In Conversation With: Patrick O’Hanlon
Kylemore Communities is celebrating its 20th anniversary.
Eight years ago, I had the pleasure of meeting the indomitable Patrick O’Hanlon for the first time over lunch at Auberge du Pommier, a sophisticated restaurant that specializes in fine French cuisine. He ordered the “grilled cheese sandwich.”
It was the beginning of a beautiful friendship.
O’Hanlon is never one to mince words; he speaks his mind and that is a quality that I — although not all — appreciate. It’s the Irish in him.
Born in Dublin and raised in Toronto, O’Hanlon has a degree in urban planning from Ryerson University. Following school he went to work for the Region of Peel and then moved on to Bramalea Ltd., which at the time was one of the largest building and developments companies in the GTA.
“Working at Bramalea was a good training ground,” O’Hanlon told me. “I didn’t speak for the first five years. Yes, really,” he assured while acknowledging my scepticism. “I was a human sponge and I just listened and learned.”
From there, O’Hanlon joined Gordon Stollery in Angus Glen Development, and then founded Kylemore Communities with Stollery and Frank Spaziani.
“It’s that word ‘quality’ again,” said O’Hanlon. “I couldn’t have done better for partners than Gordon and Frank.”
The Angus Glen master-planned community, which follows new urbanism planning principles and which began in 1997 with highend homes around the 36-hole championship golf course of the same name, has now expanded to over 1,400 residences, including The Brownstones, a collection of townhomes along the south course, and The 6th, a midrise condo building also overlooking the south course, home to the 2015 Pan Am Games golf tournament.
Today, O’Hanlon and Spaziani work alongside the next generation of the Stollery family, represented by Cailey and Lindsay, to bring Gordon Stollery’s vision for Angus Glen to fruition.
Angus Glen Community, which includes The Shoppes of Angus Glen within walking distance of most of the homes and where Kylemore is now headquartered, won the prestigious Places to Grow Community of the Year award from the Building Industry and Land Development Association in 2013.
Q: Who would you consider a mentor?
A: David Ptak, who was vice president of Bramalea’s Residential Group when I worked there. Working for Bramalea gave me a strong foundation. What I learned most from David were the words “quality, quality, quality” — not just in the context of building materials or workmanship but also the quality of the people you work with and the people you count as friends and business partners. I couldn’t have done better for partners than Gordon and Frank.
Q: What’s on the drawing board for the future?
A: We’ve got two really big exciting projects coming: the redevelopment of the York Downs Golf and Country Club and Langstaff Gateway, which is a huge mixed-use development.
Q: Let’s talk about York Downs first. What is the plan and the timeline?
A: It’s still currently being used as a golf course, but we purchased the 400 acres for $412 million. Our initial plan submitted to the City of Markham has 2,400 homes in a new urbanism style like Angus Glen. This is a joint venture partnership with Angus Glen, Kylemore, and Minto Communities.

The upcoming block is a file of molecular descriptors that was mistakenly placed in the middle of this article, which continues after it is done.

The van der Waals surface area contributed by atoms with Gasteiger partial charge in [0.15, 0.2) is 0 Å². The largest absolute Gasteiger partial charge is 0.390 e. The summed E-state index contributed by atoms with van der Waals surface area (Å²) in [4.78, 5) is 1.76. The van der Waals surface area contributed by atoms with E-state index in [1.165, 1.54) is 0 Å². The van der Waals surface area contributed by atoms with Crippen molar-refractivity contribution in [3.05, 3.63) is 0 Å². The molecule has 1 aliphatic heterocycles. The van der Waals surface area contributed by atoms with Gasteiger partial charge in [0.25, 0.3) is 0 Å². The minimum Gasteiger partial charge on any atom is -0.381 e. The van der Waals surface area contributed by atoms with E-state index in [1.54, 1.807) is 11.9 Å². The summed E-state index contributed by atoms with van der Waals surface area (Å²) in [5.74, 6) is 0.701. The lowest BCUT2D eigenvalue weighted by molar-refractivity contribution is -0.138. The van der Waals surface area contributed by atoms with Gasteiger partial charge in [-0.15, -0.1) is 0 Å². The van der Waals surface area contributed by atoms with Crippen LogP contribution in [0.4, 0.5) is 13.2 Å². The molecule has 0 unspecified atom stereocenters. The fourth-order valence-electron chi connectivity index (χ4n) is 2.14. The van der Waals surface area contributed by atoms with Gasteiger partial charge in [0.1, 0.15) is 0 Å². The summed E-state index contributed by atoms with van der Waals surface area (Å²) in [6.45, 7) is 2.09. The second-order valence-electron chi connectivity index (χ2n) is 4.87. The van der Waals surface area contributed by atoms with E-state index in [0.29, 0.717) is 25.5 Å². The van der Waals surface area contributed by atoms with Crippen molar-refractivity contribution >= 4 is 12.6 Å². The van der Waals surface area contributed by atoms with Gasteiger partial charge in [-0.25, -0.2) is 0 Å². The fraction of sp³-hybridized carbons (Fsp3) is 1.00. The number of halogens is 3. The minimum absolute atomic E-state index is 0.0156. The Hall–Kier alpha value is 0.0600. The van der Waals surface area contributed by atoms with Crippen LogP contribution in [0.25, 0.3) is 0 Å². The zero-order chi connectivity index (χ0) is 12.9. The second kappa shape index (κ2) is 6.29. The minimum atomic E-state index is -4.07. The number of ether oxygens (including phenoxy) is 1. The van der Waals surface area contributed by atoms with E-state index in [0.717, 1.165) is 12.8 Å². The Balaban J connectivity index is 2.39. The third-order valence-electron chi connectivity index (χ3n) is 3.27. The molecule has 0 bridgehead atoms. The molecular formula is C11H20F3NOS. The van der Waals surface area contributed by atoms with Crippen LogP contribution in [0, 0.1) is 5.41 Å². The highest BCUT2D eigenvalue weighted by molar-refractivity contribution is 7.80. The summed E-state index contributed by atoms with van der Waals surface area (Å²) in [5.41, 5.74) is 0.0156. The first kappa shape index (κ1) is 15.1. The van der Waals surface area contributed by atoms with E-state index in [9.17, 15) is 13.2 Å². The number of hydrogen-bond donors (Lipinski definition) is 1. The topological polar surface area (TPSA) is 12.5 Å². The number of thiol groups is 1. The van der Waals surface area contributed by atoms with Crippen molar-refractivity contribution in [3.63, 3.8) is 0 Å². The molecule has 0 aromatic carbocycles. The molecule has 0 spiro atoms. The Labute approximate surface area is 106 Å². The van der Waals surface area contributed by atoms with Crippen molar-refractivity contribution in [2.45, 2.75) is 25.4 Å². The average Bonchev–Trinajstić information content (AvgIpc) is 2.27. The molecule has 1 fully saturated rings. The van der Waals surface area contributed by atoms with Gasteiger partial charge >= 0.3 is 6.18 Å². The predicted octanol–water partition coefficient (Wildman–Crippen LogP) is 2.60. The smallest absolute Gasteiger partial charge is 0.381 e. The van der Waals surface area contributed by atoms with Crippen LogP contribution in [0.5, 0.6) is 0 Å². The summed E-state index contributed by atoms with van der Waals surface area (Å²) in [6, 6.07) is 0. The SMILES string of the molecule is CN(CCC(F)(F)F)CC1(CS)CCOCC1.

The new parks, green spaces and schools will be positioned so that they can be conveniently accessed by the wider community.
However, there is still a lot of work to be done before we can bring the full plan forward.
Q: Now, Langstaff Gateway. I remember you talking about this the first day I met you, eight years ago.
A: Oh yea, it’s really exciting! And I’m very enthusiastic about working with Peter Calthorpe, an urban planner who is a champion of new urbanism and walkable cities.
Langstaff Gateway — located south of Highway 407 and east of Yonge Street — is just industrial land now, but the vision is to build a massive live/work/play master-planned community designed by Calthorpe. He calls it the most transit-oriented site he has ever worked on.
Actually, it really is a literal gateway to everywhere in the GTA and beyond. It’s at the intersection of three main public transit lines: GO, the TTC subway, York Region transit and VIVA rapid transit services. As well, Highway 407 and Highway 7 are right there and the new 407 Transitway will move people quickly to Pearson airport.
Transit is just one of the key principles of new urbanism that are being applied to the 47-hectare site. Peter’s preliminary plan also calls for all residential, business and retail building to be within walking distance of each other and we’ll probably integrate “people movers” into the site. It will be the densest new project in North America.
We’re proposing to build stacked townhomes, six- to eight-storey midrise buildings, and residential towers up to 50 storeys.
Q: Tell me about how Kylemore gives back to the communities it builds.
A: I believe in the importance of strong communities, where people can live and work and grow together. As a company, we have a policy of social responsibility and are involved in a number of initiatives that create positive impacts on our local residents.
To that end, we created Kylemore Kares and we host several events throughout the year to raise money for local charities. These include our annual Kylemore Kares Charity Golf tournament, the Kylmore Hockey With Heart tournament and our annual holiday toy drive, to name a few.
Q: What do you do for fun?
A: I become a real Canadian, lace up some skates and play hockey. My position is goon. I’m the nicest guy in the world until I step out on the ice. Then I become Patrick O’Hooligan. I also golf — I’m pretty good — and can often be found kicking a soccer ball.
- Brownstones at Angus Glen
- The 6th at Angus Glen
- Kennedy Manors